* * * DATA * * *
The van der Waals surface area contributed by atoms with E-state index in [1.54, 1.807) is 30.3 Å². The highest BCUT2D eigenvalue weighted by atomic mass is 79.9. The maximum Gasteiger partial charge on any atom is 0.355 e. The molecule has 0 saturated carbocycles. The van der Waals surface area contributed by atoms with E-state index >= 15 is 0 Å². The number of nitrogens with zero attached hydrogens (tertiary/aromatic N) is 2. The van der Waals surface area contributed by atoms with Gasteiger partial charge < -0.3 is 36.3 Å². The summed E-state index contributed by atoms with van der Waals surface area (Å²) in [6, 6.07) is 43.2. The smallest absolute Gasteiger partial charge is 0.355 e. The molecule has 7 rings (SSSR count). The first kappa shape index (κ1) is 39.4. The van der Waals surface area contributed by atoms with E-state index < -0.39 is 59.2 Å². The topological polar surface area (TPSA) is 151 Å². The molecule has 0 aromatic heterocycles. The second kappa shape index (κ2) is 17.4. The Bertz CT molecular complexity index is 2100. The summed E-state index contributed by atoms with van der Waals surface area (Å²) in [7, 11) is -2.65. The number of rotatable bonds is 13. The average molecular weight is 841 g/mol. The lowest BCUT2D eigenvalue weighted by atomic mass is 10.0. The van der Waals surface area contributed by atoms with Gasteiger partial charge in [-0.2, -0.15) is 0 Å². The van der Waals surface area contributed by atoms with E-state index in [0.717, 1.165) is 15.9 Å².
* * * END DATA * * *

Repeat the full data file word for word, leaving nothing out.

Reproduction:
The van der Waals surface area contributed by atoms with E-state index in [1.54, 1.807) is 30.3 Å². The highest BCUT2D eigenvalue weighted by atomic mass is 79.9. The maximum Gasteiger partial charge on any atom is 0.355 e. The molecule has 0 saturated carbocycles. The van der Waals surface area contributed by atoms with E-state index >= 15 is 0 Å². The number of nitrogens with zero attached hydrogens (tertiary/aromatic N) is 2. The van der Waals surface area contributed by atoms with Gasteiger partial charge < -0.3 is 36.3 Å². The summed E-state index contributed by atoms with van der Waals surface area (Å²) in [6, 6.07) is 43.2. The smallest absolute Gasteiger partial charge is 0.355 e. The molecule has 7 rings (SSSR count). The first kappa shape index (κ1) is 39.4. The van der Waals surface area contributed by atoms with E-state index < -0.39 is 59.2 Å². The topological polar surface area (TPSA) is 151 Å². The molecule has 0 aromatic heterocycles. The second kappa shape index (κ2) is 17.4. The Bertz CT molecular complexity index is 2100. The summed E-state index contributed by atoms with van der Waals surface area (Å²) in [7, 11) is -2.65. The number of rotatable bonds is 13. The average molecular weight is 841 g/mol. The lowest BCUT2D eigenvalue weighted by atomic mass is 10.0. The van der Waals surface area contributed by atoms with Gasteiger partial charge in [-0.2, -0.15) is 0 Å². The van der Waals surface area contributed by atoms with E-state index in [0.717, 1.165) is 15.9 Å².